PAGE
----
Wednesday, October 21, 2009

Book Review: 'Ibis' by Linda Steele

 

Gor Fanboy Score 4/5 Stars 


‘Ibis’ (1985) is DAW book No. 644; the cover art is by J. Chiodo.

I wasn’t aware until I had purchased this book and started to read it, that it is an SF Romance novel….?! It’s certainly one of the earliest commercially published entries in that genre, which nowadays takes up an ever-increasing proportion of DAW’s releases. I can’t say I’m a mega-fan of the romance genre, but in the spirit of adventure, I decided to persevere and check out ‘Ibis’:

A Federation research vessel has crash-landed on the planet Ibis-2, and only a few hundred of the crew have survived. Ibis -2 is an earth-like planet with a native population quite similar in appearance  to Homo sapiens. However, the Ibisian society is constructed much like that of social wasps, bees, or ants. There is a Queen, who alone procreates; a number of lubricious younger females, who will replace the Queen should she falter in her duties; a large caste of sterile female workers and warriors; and a caste of male drones, who live in pampered idleness until such time as the Queen seeks their favors. After one shot at Knocking Boots, the ephemeral drones die - ! Needless to say, this depressing aspect of drone reproductive biology tends to leave the younger Ibisian woman rather….. fidgety….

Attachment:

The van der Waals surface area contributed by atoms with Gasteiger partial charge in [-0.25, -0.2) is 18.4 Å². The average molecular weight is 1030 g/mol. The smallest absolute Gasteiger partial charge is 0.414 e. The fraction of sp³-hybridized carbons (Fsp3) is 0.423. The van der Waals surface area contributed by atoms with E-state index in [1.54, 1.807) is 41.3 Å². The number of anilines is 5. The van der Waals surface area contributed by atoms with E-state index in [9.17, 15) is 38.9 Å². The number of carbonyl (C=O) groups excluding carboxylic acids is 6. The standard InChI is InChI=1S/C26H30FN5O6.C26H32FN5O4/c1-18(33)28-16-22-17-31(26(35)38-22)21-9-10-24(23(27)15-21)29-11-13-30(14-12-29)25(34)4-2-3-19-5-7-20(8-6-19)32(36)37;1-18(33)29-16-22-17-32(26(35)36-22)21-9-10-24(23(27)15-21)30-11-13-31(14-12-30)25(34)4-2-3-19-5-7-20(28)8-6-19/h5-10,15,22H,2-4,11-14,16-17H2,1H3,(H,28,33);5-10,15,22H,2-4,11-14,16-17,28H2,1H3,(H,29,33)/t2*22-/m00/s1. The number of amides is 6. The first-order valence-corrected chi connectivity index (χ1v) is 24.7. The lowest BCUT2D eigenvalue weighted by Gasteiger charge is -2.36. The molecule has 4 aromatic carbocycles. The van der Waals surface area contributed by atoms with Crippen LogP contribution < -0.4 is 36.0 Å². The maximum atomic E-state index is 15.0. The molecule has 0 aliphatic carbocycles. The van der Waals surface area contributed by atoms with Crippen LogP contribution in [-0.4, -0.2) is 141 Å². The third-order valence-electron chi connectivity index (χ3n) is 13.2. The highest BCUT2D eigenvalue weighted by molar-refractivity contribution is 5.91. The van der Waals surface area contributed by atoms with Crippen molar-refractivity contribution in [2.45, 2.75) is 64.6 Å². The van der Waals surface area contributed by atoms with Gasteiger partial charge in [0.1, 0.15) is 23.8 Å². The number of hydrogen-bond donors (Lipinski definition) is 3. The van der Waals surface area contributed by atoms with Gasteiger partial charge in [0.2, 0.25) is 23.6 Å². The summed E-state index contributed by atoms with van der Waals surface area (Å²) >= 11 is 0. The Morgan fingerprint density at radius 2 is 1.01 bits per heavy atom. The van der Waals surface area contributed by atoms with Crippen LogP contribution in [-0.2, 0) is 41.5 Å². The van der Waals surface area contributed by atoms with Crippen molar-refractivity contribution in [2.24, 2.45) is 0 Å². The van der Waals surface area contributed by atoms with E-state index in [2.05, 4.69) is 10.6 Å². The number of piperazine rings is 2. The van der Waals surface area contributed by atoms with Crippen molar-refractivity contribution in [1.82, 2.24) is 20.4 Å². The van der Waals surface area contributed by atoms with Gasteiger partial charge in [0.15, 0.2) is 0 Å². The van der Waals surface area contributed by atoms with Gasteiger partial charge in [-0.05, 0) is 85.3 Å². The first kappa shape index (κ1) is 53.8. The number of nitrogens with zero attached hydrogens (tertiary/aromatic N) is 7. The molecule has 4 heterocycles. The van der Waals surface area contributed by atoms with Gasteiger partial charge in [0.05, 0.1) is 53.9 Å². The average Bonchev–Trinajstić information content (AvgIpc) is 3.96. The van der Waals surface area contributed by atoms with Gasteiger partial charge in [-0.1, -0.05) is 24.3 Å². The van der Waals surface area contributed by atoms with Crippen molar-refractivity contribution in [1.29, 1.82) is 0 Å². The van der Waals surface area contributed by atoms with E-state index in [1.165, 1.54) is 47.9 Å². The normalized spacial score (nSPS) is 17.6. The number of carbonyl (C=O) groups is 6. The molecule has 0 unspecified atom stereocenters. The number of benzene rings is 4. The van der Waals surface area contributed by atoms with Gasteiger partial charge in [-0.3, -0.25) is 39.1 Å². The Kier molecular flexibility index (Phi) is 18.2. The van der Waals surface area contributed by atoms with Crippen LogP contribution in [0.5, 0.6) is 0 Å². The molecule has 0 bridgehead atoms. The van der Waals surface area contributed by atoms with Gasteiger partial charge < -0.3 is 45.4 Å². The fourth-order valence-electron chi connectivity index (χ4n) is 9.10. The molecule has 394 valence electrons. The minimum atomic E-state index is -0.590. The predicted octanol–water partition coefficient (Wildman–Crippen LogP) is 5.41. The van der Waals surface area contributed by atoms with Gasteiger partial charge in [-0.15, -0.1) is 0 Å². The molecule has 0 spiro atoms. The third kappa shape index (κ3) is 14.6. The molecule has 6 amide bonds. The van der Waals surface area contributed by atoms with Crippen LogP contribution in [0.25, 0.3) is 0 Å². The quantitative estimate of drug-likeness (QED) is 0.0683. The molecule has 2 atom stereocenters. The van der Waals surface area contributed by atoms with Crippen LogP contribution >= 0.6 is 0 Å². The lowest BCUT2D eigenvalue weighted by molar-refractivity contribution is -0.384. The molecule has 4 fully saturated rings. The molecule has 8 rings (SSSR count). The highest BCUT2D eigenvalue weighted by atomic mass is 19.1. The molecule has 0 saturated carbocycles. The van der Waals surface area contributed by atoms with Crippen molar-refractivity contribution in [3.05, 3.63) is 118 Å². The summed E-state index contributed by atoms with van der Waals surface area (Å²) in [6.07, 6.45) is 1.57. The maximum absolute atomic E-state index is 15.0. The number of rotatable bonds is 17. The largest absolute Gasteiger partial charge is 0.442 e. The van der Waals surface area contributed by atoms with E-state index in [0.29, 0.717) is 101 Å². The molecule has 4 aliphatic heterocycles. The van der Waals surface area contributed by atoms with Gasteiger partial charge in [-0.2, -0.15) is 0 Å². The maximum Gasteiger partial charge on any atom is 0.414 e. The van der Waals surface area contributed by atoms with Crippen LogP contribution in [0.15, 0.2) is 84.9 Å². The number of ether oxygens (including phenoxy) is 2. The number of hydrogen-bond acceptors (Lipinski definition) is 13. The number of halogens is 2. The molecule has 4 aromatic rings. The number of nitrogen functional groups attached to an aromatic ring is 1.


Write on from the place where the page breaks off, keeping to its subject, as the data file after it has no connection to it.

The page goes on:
The Ibisians aren’t too pleased with the arrival of the Federation ship and within the book’s first few pages they launch an attack that destroys the ship and kills a significant proportion of its lightly-armed survivors. The novel’s hero, Padrec Morrissey (who looks something like Pierce Brosnan) escapes the onslaught only to be captured by Anii, one of the queens-in-waiting and a woman with the physical appearance of a Sports Illustrated swimsuit model. Things get rather bizarre as Padric quickly becomes the hot-to-trot Anii’s Pleasure Slave (!) and is interred in her quarters in the hive-like ‘nom’ wherein the Ibisians make their home. In rapid succession Anii becomes Queen of the nom, and Padrec her favorite 'Love Toy'.